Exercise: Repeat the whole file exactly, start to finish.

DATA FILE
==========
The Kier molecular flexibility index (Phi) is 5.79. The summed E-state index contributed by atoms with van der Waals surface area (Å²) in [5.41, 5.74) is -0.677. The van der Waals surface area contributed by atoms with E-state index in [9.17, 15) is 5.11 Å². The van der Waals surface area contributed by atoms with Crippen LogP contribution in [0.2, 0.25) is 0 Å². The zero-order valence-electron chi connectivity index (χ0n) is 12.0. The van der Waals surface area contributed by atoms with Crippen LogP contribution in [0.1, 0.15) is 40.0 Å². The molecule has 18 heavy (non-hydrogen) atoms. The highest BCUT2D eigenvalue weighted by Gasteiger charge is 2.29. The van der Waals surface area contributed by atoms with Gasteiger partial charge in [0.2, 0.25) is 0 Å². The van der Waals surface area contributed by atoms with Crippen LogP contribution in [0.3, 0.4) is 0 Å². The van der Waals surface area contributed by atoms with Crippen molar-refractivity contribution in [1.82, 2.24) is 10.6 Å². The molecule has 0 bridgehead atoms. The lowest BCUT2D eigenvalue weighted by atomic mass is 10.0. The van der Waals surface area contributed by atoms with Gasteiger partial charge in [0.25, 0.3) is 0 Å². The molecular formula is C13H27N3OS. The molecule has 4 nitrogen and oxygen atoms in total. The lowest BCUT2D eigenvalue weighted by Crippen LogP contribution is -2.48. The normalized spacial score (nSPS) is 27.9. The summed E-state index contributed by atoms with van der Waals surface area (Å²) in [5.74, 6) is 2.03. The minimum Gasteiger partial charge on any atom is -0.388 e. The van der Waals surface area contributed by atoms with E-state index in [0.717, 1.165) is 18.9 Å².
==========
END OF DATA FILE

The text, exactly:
The Kier molecular flexibility index (Phi) is 5.79. The summed E-state index contributed by atoms with van der Waals surface area (Å²) in [5.41, 5.74) is -0.677. The van der Waals surface area contributed by atoms with E-state index in [9.17, 15) is 5.11 Å². The van der Waals surface area contributed by atoms with Crippen LogP contribution in [0.2, 0.25) is 0 Å². The zero-order valence-electron chi connectivity index (χ0n) is 12.0. The van der Waals surface area contributed by atoms with Crippen LogP contribution in [0.1, 0.15) is 40.0 Å². The molecule has 18 heavy (non-hydrogen) atoms. The highest BCUT2D eigenvalue weighted by Gasteiger charge is 2.29. The van der Waals surface area contributed by atoms with Gasteiger partial charge in [0.2, 0.25) is 0 Å². The van der Waals surface area contributed by atoms with Crippen LogP contribution in [0.3, 0.4) is 0 Å². The van der Waals surface area contributed by atoms with Crippen molar-refractivity contribution in [1.82, 2.24) is 10.6 Å². The molecule has 0 bridgehead atoms. The lowest BCUT2D eigenvalue weighted by atomic mass is 10.0. The van der Waals surface area contributed by atoms with Gasteiger partial charge in [0.25, 0.3) is 0 Å². The molecular formula is C13H27N3OS. The molecule has 4 nitrogen and oxygen atoms in total. The lowest BCUT2D eigenvalue weighted by Crippen LogP contribution is -2.48. The normalized spacial score (nSPS) is 27.9. The summed E-state index contributed by atoms with van der Waals surface area (Å²) in [5.74, 6) is 2.03. The minimum Gasteiger partial charge on any atom is -0.388 e. The van der Waals surface area contributed by atoms with E-state index in [0.717, 1.165) is 18.9 Å².